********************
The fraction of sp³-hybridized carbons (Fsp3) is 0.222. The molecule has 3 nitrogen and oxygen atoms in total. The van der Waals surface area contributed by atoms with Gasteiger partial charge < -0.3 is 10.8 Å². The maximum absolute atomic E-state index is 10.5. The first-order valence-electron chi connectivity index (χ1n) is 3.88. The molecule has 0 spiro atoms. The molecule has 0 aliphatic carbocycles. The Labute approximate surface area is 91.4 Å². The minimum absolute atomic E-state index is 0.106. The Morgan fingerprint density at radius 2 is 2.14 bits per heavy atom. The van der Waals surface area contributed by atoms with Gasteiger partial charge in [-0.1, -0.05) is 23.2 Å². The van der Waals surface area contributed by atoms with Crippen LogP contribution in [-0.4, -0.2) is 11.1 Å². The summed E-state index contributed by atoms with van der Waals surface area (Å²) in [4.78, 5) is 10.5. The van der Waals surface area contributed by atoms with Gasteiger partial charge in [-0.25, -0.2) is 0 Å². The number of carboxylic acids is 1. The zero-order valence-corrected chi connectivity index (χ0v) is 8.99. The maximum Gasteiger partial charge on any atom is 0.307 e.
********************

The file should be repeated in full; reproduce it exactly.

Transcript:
The fraction of sp³-hybridized carbons (Fsp3) is 0.222. The molecule has 3 nitrogen and oxygen atoms in total. The van der Waals surface area contributed by atoms with Gasteiger partial charge < -0.3 is 10.8 Å². The maximum absolute atomic E-state index is 10.5. The first-order valence-electron chi connectivity index (χ1n) is 3.88. The molecule has 0 spiro atoms. The molecule has 0 aliphatic carbocycles. The Labute approximate surface area is 91.4 Å². The minimum absolute atomic E-state index is 0.106. The Morgan fingerprint density at radius 2 is 2.14 bits per heavy atom. The van der Waals surface area contributed by atoms with Gasteiger partial charge in [-0.1, -0.05) is 23.2 Å². The van der Waals surface area contributed by atoms with Crippen LogP contribution in [-0.4, -0.2) is 11.1 Å². The summed E-state index contributed by atoms with van der Waals surface area (Å²) in [4.78, 5) is 10.5. The van der Waals surface area contributed by atoms with Gasteiger partial charge in [-0.25, -0.2) is 0 Å². The number of carboxylic acids is 1. The zero-order valence-corrected chi connectivity index (χ0v) is 8.99. The maximum Gasteiger partial charge on any atom is 0.307 e.